Tips for Coping with Difficult Times

The holidays are a stressful time in any year. Add to them political unrest and a pandemic that’s led to isolation, fear, economic loss and disruptions of routine, and it’s little wonder our mental health is fraying. But don’t lose hope. There are effective strategies for coping with it all.

“The holidays are difficult enough, but the pandemic dramatically changes everything and causes more loss of traditions that can’t be observed this year. All losses have to be processed, so it’s a lot more emotional work during an already difficult time,” says Dr. Maria-Maria Anleu, adult, child and adolescent psychiatrist with Beloit Memorial Hospital in Beloit, Wis.

Scary times can be made less scary with the right approach and a tool bag of coping skills, she says.
Anleu’s practice is comprised of 70 percent children/adolescents and 30 percent adults. She’s seen a rise in the number of people who’ve developed emotional problems since the pandemic began.
“It has just lasted too long,” she says.

More teens and adults of all ages are experiencing anxiety, depression and suicidal thoughts. Children whose behavior was mostly under control are acting out and children who had no behavioral problems before are having them now. Children act out by being more emotional or aggressive with others partly because they can’t put their feelings into words, she says.

Every age group and personality handles stress differently. One good thing about people spending more time at home is the opportunity it presents to step up communication.

“Parents need to talk to their kids and then let them take the lead by asking questions,” says Anleu. “Don’t assume they’re doing okay. Everyone needs to know the truth, explained in an age-appropriate way, and to get clarity for irrational fears and uncertainties.”

Parents can initiate conversations by asking their children how they feel about not going to school and not seeing their friends.

Basic information about the pandemic should be given to young children, she says. Middle schoolers and teens need to know more facts and should be told there are many unknowns, but also should be told the future is bright with promises of vaccines and better treatments.

Once children are given an explanation, adults need to create an opportunity for them to ask questions; not all children will inquire if they’re not prompted or given the opportunity to speak.

“Nobody knows how long the pandemic is going to last and everyone is feeling out of control because we can’t have the normal Christmas traditions,” says Anleu. “We miss people who are gone and it all adds up to an especially stressful time when we’re all supposed to be happy.”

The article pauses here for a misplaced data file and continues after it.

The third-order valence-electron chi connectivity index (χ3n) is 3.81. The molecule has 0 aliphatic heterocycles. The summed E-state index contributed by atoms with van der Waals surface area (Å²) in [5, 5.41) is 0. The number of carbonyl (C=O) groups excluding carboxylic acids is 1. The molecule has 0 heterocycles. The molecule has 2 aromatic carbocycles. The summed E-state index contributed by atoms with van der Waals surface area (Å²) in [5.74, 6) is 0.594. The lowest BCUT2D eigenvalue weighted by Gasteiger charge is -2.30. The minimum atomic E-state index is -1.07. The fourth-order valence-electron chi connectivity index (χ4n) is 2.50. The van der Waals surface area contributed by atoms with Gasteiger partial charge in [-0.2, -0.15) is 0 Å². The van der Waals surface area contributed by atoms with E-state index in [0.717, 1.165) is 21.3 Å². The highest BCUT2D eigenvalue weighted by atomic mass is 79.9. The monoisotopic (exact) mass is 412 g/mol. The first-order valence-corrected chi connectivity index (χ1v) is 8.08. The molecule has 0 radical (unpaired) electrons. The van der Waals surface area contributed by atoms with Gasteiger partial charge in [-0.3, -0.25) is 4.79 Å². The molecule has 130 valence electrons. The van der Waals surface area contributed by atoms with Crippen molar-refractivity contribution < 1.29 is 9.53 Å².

Very young children who are sociable and miss their friends and teachers are having the most difficulty, says Anleu. Depression among adults has risen and parents with young children, elderly parents and a career are especially challenged.

All adults need to practice better self-care these days, says Anleu.

Take time out from worries by scheduling a break each day to do something enjoyable. Schedule relaxation time of watching TV or a movie, doing crafts or hobbies, going outside for a walk, talking with friends, or finding a cozy corner to do some reading. Make a list of the things you like to do, so you can refer to it every day for ideas, she suggests.

It also helps to plan ahead. The holidays will be different and difficult, but there will be less anxiety if you plan. Try to keep some traditions, even though the people you normally see will be contacted in other ways. Enjoy your memories of the past.

If you’re grieving the loss of someone, know it’s okay to feel sad or angry, and to miss the person.

“Taking care of yourself” means different things to each of us, but can include pacing ourselves by doing only what we comfortably can do, working on everyday tasks, getting more sleep or exercise, eating better, focusing on spiritual matters and anything that makes us feel good but is not self-destructive.

Telltale signs that we’re not coping well include not being able to function normally, finding it difficult to get out of bed and not being able to get work done. If you can’t sleep, can’t stay awake, can’t eat, are binge eating, are in a bad mood all the time, or can’t stop crying, get help. If you’re concerned about the risks of in-person appointments, know that many providers offer tele-health services.

You know you’re handling things reasonably well if you can eat and sleep normally and can carry on with work, relationships and everyday tasks, whether or not you always feel happy.

The coming of a new year won’t cure all of our problems overnight, but there’s good reason to believe the future will be brighter with every passing month. Meanwhile, be good to yourself and others, knowing you’re not alone in these stressful times and this, too, shall pass. ❚